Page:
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Why is the Colosseum “broken”?

by | Must sees in Rome | 0 comments

Why is the Colosseum broken and partly detroyed?

A question you always ask me during the Live Virtual Tours is: why is the Colosseum “broken”? In fact, what we see today, is only one third of the original Colosseum. The rest has gone lost forever, and this is due to four different reasons:

  • abandonment
  • earthquakes
  • barbarians
  • the Romans themselves – which caused more damages than the three reasons above!

When I say Romans, I refer especially to those Popes and the most prominent families in Rome during the Middle Ages and Renaissance, that when the Colosseum fell in a state of abandonment, they used the ruins of Ancient Rome as a real quarry of marble and metal.

Why is the Colosseum broken
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The holes are the result of the detachment of marbles and metal rods

Have you ever noticed those holes?

That is why we see today so many holes in the structure inside and outside the Colosseum. From the middle ages, the romans stripped off marbles, statues and the metal rods in between the stones. These materials ended up embellishing churches and residential palaces.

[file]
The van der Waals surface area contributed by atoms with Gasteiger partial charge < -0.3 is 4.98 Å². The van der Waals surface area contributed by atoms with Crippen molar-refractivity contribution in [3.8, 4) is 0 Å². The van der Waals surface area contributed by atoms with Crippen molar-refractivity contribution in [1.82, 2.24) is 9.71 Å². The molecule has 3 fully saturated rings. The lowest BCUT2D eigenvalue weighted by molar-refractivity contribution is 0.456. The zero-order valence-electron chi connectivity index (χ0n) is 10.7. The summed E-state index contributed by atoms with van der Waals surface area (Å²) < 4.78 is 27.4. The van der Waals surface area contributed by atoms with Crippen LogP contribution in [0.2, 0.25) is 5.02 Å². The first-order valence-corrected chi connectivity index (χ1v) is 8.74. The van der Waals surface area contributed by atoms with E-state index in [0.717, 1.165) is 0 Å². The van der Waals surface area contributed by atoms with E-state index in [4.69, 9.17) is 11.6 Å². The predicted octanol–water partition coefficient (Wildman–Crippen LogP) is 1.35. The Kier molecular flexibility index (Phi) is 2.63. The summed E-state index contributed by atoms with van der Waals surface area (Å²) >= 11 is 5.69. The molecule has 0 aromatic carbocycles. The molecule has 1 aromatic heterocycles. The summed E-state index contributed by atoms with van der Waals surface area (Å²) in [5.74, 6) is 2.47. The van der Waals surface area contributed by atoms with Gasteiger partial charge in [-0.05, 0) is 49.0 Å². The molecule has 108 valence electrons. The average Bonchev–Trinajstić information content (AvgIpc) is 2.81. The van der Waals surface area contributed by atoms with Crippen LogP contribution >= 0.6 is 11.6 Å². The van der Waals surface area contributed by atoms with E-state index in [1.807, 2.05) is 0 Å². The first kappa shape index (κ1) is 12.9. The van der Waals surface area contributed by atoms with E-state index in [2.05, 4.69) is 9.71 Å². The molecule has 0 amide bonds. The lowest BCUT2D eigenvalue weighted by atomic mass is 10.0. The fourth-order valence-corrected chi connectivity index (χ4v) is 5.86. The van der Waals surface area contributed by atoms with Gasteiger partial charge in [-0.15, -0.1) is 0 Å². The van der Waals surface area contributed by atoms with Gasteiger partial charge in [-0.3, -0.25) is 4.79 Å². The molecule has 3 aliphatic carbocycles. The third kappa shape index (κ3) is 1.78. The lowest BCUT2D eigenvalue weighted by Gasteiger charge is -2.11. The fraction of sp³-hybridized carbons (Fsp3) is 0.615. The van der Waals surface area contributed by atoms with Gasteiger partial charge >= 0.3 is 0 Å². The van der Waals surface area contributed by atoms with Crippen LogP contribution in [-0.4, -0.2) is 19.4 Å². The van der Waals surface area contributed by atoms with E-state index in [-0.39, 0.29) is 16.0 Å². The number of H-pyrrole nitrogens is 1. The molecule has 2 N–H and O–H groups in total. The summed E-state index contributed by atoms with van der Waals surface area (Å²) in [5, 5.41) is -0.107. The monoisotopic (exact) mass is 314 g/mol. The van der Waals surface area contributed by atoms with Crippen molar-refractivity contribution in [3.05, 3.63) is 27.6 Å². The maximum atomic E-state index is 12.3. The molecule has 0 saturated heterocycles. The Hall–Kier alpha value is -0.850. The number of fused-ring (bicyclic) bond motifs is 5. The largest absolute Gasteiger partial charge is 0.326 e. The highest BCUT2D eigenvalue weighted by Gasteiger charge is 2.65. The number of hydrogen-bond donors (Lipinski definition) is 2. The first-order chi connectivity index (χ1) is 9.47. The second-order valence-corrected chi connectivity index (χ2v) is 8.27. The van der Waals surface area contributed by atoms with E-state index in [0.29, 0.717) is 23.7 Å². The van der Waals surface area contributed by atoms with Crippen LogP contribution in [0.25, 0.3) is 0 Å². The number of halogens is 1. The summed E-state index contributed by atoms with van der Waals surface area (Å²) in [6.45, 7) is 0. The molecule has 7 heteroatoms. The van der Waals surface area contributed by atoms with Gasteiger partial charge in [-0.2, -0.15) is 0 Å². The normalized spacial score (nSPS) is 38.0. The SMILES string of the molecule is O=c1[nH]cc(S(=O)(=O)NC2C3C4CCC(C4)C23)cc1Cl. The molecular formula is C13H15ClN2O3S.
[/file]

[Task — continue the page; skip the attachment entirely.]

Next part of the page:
For example: the marble of the facade and of some internal parts of the Colosseum ended up in St Peter Basilica and other private buildings, like Palazzo Barberini.

Why is the Colosseum broken
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It is estimated that only one third of the Colosseum is still standing today!

This practice took lace until the XVIII century, a period in which a sensibility and appreciation towards the ancient ruins of Rome started to increase. Also thanks to the consecration of the Colosseum to the Christian martyrs that, according to the tradition, had their death condemnation in here. It is since 1750 in fact, that the Colosseum is part of one of the stops of the via Crucis of the Pope on Good Friday. This is why a cross is standing right outside of the Colosseum. A tradition that still stands today.

I hope this short post has answered your question!

Why is the Colosseum broken
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In case you missed the first two posts about the Colosseum, go and have a look: Colosseum: what is it and why is it called like this? and Colosseum: tickets and seating rules.

Thanks for reading, see you soon! Ciao! 🙂

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